There are a lot of articles out there about how to take care of your betta fish. Unfortunately, they are quite conflicting. As a betta owner myself, I’m here to put some truth out there. This is what works for me and my betta, Neptune.
- The Tank- A lot of people say that a gallon bowl is too small. Well, let me just state that Neptune is in a gallon bowl and he is quite content. Happy even, if I may say so. I had one once in a 10-gallon tank, and you know what he did? He drowned himself. He was too lazy to swim to the top for air and ended up drowning himself. I even had one of those leaf beds that you stick to the side of the tank, near the top. Ya, still didn’t help. So the 1 gallon bowl seems to work just fine. Plenty of room to swim around.
- The Decoration – You need to put something in the bowl with him. A plant and some sort of structure. I have a hollow moon rock and a plant. Neptune enjoys both. He likes to sit in the rock, and he floats on the leaves of the plant. I wouldn’t advise a live plant because I knew someone who had their betta get tangled up in it and died. Plus, it makes the bowl harder to clean. But if you want to, go ahead, just be careful.
- The Water – The water is easy to care for in a bowl as well. I have a bottle of AquaSafe dechlorinater and conditioner. I put in about 10 drops mixed with tap water every time I clean the bowl, which is once a week. I also take the temperature each time. I make sure it’s between 23-25 degrees C. When changing the water, make sure there isn’t a big difference in the temperature before and after, since the change can shock the fish and that’s not good for him.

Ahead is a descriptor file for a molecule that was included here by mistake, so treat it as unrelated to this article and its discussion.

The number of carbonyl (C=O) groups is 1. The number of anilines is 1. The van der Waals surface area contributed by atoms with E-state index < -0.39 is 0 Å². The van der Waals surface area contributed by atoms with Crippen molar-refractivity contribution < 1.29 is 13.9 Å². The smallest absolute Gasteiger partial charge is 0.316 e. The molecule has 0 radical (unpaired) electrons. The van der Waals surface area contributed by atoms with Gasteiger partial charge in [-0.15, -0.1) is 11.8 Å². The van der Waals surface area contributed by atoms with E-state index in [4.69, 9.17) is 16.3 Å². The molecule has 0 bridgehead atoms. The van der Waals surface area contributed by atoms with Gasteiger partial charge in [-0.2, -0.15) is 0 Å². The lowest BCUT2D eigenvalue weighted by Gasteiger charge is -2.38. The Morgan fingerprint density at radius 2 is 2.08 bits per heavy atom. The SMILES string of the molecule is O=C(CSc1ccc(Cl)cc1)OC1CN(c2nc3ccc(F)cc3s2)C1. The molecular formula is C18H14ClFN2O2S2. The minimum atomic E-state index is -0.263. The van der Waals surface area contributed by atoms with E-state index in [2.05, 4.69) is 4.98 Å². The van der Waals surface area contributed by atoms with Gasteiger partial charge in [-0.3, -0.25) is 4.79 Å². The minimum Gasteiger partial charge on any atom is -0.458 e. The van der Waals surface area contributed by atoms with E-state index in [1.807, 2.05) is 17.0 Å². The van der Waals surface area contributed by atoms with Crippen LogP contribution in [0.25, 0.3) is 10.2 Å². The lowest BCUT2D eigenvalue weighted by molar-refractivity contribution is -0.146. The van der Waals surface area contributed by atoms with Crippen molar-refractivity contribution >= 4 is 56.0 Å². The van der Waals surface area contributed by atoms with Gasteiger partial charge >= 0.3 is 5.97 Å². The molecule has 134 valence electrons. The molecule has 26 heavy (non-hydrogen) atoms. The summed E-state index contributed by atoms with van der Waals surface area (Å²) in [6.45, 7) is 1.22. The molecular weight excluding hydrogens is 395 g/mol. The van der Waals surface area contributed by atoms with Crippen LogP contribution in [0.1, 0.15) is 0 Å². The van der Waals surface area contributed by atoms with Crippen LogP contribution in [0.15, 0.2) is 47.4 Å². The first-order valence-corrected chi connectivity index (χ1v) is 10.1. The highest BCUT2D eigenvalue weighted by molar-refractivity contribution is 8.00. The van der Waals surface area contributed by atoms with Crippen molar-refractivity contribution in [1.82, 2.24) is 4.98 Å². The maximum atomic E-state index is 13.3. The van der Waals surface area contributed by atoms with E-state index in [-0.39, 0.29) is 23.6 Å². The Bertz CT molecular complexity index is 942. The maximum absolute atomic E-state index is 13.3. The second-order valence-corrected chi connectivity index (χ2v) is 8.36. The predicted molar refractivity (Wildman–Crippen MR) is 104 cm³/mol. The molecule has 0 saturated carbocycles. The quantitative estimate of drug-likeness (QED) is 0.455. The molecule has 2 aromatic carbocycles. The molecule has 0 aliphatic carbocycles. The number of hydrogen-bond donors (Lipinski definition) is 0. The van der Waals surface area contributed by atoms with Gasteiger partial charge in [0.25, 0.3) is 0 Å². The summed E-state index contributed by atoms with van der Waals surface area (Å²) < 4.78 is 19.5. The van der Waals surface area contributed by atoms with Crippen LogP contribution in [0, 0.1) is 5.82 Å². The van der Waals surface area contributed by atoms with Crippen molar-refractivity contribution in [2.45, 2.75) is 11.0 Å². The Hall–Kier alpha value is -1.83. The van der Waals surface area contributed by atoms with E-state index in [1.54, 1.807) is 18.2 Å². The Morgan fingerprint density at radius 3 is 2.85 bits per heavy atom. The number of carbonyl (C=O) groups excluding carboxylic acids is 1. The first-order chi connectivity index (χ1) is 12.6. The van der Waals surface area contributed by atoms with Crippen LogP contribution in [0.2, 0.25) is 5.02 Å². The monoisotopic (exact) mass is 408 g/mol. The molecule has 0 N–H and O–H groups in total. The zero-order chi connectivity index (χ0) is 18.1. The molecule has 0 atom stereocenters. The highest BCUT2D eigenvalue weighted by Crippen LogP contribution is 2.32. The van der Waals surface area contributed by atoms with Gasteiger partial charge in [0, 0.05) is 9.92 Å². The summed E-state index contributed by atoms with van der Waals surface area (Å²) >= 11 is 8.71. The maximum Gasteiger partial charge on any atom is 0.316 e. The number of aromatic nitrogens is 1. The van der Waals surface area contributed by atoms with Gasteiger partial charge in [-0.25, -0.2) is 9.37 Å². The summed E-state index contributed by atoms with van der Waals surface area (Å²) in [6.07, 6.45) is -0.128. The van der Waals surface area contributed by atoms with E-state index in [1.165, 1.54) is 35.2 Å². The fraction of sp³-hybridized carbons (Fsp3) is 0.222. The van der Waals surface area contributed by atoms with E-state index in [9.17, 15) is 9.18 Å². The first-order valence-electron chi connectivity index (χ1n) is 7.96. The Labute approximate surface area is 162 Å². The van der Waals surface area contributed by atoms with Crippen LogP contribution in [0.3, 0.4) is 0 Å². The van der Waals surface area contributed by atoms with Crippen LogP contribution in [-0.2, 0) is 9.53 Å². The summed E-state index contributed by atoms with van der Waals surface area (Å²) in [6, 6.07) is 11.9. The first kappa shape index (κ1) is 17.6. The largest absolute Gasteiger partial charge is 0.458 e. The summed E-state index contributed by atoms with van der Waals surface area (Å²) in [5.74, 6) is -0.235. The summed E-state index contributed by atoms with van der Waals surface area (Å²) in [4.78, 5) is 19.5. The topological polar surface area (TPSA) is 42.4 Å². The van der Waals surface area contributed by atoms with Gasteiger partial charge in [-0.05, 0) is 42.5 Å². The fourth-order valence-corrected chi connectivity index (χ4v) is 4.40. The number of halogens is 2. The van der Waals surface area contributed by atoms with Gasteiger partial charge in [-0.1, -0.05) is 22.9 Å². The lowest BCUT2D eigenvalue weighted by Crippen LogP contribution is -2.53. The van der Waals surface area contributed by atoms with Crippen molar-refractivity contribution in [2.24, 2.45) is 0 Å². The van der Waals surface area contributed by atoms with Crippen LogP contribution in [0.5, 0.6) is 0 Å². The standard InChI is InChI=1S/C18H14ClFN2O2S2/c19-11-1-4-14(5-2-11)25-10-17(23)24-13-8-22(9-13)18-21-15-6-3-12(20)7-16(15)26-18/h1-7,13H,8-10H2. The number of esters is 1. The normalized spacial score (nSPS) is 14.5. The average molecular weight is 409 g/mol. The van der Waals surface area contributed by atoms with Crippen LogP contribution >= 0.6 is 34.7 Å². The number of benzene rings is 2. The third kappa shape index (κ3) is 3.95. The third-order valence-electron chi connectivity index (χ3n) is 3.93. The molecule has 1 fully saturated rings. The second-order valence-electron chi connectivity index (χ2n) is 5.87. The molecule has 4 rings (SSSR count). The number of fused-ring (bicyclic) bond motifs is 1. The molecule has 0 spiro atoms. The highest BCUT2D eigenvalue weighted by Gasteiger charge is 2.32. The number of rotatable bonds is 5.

- The Food – I feed my little fella special pellets made especially for bettas. It’s made of 38% protein, which they need. Plus the pellets are small so his tiny mouth can eat them up easily. I also have some dried bloodworms. He loves those, but I only use them as treats, and he won’t eat supper after he tastes worms so be wise about when to treat yours. You want to feed your betta as much as he can eat in 3 minutes, and then remove any leftover food. I just feed him one pebble at a time, to avoid having to fish out any excess.
- Tricks – I’m sure you don’t think your betta can do tricks, but they are actually quite smart. One thing I taught Neptune was to jump up and grab food from my finger. I do this by moistening my finger, picking up a pebble with said finger, and hovering my finger over the bowl. Neptune swims up and circles my finger then leaps up and grabs the food from it. He seems to recognize my face and finger, as he no longer gets scared when I move close to the bowl. He also plays with me when I use a laser pointer. I’m in the process of teaching him to swim (maybe even jump!) through a hoop. So don’t be afraid to have fun with your betta.